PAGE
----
Leader Blues

Friday, August 01, 2008

EDITORIAL >>Bonanza for the ‘haves’

A propaganda film produced by Chesapeake Energy and shown on all the television channels in Arkansas tells a fetching story about the wealth that the gas exploration in the Fayetteville shale is spreading across the Arkansas countryside. It is the nature of things that the biggest beneficiaries are those who already are amply rewarded, but the film doesn’t tell you that.

The state government, it turns out, is not exempt from the stampede for wealth from mineral leasing and royalties. As luck would have it, the beneficiary of all the lagniappe — nearly $30 million now and tens of millions a year afterward — is also the government agency that already is the fattest and the least needful, the state Game and Fish Commission.

The commission announced that Chesapeake was leasing nearly 12,000 acres of pristine lands in the Ozark foothills that the agency now manages as wildlife habitat. It is getting $29.5 million for signing the leases and will get 20 percent of the royalties as Chesapeake completes scores of wells in the Petit Jean River and Gulf Mountain Wildlife Management areas.

Individual landowners who settled for 12.5 percent of royalties from gas sales may not cheer the agency’s good fortune in securing a payment rate that is higher than theirs by two-thirds.

The people of Arkansas have a couple of interests in this development that may not cause them to share the commission’s euphoria over landing a tank of new money that may last for another quarter-century, until the zone runs dry. The commission acquired these natural areas, with federal help, so that the wilderness might be protected from the ravages of development — a refuge for wildlife propagation and a resource for hunters and fishermen. Neither conservation groups nor state environmental regulators had any consultation in the leasing. Arkansas law assigns the task of negotiating mineral leases on public lands to the state land commissioner, but the Game and Fish Commission claims that it is constitutionally exempt from all such laws.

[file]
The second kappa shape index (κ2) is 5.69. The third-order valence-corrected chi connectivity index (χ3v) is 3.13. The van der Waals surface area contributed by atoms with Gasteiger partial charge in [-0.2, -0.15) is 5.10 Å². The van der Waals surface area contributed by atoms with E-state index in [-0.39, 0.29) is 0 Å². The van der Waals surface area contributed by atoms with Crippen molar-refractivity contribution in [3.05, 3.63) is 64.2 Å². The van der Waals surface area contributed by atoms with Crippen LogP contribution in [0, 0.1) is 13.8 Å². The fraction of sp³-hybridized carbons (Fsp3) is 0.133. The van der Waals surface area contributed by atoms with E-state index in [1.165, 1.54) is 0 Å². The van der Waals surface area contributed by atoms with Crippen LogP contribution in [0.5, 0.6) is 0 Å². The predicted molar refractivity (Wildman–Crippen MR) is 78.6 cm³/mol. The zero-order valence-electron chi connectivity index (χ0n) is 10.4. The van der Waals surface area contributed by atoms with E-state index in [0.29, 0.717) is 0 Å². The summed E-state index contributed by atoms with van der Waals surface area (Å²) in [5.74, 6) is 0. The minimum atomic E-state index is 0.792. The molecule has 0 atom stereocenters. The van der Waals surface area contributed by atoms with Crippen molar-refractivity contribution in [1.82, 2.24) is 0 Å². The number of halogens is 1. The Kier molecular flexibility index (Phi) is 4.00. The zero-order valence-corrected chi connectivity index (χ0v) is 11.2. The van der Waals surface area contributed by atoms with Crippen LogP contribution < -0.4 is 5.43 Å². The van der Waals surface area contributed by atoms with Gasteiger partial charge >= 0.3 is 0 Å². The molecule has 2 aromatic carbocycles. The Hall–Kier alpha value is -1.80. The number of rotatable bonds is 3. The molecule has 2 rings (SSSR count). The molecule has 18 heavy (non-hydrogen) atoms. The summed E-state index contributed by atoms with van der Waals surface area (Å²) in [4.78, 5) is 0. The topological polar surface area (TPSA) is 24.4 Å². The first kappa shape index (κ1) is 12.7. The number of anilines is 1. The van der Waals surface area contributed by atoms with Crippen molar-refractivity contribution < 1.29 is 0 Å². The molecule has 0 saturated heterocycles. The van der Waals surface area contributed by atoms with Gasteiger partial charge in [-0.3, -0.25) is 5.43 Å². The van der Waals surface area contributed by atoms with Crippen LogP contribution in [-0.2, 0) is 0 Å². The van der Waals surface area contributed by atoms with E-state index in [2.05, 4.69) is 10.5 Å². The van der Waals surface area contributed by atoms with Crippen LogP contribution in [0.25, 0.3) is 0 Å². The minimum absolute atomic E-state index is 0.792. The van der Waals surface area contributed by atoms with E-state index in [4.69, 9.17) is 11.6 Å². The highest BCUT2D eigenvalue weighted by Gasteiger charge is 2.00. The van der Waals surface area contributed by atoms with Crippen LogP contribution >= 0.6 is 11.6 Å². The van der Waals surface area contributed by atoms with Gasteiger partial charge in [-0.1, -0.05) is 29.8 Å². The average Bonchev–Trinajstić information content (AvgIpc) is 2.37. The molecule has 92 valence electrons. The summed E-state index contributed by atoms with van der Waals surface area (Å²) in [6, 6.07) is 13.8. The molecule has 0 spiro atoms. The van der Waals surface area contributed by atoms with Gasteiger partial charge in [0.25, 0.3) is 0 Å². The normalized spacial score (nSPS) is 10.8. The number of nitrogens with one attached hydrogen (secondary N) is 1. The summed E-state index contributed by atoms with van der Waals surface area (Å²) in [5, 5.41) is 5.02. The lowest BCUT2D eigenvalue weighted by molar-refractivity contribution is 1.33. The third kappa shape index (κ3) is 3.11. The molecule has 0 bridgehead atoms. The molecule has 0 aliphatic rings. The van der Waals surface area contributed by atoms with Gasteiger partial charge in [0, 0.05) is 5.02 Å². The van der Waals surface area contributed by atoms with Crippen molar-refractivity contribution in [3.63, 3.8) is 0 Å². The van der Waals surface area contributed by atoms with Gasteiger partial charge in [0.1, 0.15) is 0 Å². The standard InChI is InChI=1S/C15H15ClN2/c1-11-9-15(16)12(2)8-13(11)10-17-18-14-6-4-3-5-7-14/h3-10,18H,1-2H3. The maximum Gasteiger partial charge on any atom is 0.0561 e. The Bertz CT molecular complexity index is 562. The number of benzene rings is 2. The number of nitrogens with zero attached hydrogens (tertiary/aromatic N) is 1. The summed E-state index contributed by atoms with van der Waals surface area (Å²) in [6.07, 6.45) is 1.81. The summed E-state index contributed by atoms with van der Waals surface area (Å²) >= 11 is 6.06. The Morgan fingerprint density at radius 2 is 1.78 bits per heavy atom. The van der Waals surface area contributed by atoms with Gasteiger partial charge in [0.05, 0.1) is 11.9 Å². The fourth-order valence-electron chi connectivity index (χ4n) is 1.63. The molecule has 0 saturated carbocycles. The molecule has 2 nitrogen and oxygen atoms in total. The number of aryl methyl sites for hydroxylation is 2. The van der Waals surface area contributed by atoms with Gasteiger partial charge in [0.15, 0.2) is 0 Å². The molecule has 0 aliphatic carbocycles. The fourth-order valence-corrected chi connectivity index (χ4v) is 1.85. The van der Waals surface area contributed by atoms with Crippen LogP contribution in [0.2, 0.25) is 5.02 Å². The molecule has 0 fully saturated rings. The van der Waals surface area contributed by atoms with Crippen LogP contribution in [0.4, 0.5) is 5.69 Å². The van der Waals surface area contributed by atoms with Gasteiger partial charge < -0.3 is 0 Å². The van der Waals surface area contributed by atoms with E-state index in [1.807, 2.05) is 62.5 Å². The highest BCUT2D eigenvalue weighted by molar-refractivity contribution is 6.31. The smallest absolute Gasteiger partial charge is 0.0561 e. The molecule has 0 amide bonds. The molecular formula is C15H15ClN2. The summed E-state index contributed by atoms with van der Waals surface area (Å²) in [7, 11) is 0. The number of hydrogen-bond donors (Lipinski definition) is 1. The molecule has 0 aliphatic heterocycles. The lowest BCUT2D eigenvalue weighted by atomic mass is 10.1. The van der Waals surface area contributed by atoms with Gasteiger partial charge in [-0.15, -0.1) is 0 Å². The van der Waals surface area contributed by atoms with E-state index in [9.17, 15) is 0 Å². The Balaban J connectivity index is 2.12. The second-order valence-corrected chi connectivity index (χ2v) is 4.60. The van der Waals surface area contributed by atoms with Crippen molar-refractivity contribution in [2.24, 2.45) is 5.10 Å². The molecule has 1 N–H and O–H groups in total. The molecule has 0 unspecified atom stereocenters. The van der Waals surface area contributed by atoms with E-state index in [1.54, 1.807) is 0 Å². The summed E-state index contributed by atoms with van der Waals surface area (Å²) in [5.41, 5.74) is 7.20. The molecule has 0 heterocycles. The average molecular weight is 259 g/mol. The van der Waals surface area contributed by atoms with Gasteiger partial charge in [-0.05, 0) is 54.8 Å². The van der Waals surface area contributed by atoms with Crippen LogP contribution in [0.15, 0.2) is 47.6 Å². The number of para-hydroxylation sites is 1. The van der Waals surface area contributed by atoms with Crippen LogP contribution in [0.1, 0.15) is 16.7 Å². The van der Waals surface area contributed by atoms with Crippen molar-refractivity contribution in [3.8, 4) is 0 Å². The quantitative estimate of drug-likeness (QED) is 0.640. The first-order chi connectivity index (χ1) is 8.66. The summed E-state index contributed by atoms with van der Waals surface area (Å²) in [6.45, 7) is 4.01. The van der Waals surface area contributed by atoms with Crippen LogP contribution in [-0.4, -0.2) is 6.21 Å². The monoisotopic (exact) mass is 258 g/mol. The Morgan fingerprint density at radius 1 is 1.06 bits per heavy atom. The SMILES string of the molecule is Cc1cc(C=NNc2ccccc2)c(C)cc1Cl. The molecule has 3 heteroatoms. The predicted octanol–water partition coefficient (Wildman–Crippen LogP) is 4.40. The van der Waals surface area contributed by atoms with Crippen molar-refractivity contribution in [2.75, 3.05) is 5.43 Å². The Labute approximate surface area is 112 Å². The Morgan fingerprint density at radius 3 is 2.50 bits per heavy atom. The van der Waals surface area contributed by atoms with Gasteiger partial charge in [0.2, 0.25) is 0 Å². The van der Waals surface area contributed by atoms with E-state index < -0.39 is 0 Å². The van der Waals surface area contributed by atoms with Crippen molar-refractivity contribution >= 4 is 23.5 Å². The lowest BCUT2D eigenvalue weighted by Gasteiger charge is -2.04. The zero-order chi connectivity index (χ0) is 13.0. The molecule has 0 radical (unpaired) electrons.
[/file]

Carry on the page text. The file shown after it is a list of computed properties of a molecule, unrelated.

Chesapeake promises to use the best conservation techniques to restore the land as nearly as possible to its natural state, and it agreed not to drill during hunting seasons. But no one who has been around a horizontal drilling site and pipeline routes can doubt that the wildlife areas will never be the same until long after the gas has been pumped out and the wilderness can encroach again.

Government, like private enterprise, cannot pass up any opportunity to increase revenues no matter the environmental or social consequences. Taxpayers, however, may have a different priority for using the gas windfall than fattening the spending authority of the fish and wildlife agency, which has seen its budget triple in 10 years, owing mainly to a sales tax increase in 1997 that earmarked 45 percent of the proceeds forever to the Game and Fish Commission.

For as long as they have drilled for oil and gas and mined for minerals in Arkansas, the law has required leasing and royalty revenues to go into the general fund to be distributed according to the priority needs of the state. But the commission insists that Amendment 35 to the state Constitution exempts it from all such laws and entitles it to keep any revenues generated on its properties. Gov. Beebe, who now seems a little distressed about the commission hoarding all the leasing and royalty revenues, issued a legal opinion in 2006 while he was still attorney general pretty much affirming the commission’s argument.

But we think he was dead wrong. Amendment 35, which was supposed to insulate the wildlife agency from politics, intended to prevent the legislature from taking the license fees, permits and fines raised by the commission and diverting some of the revenue to other state programs in a crisis. The amendment says any funds arising from “the operation and transaction” of the agency pertaining to wildlife regulation had to stay with the agency.

Piping out oil and gas from 8,000 feet below ground has nothing to do with the commission’s wildlife regulatory work, and any independent court would recognize that simple constitutional principle. The legislature come January ought to distribute those proceeds fairly where the great needs are. Prison construction, school buildings, highways — who cannot think of many that exceed the needs of game and fish?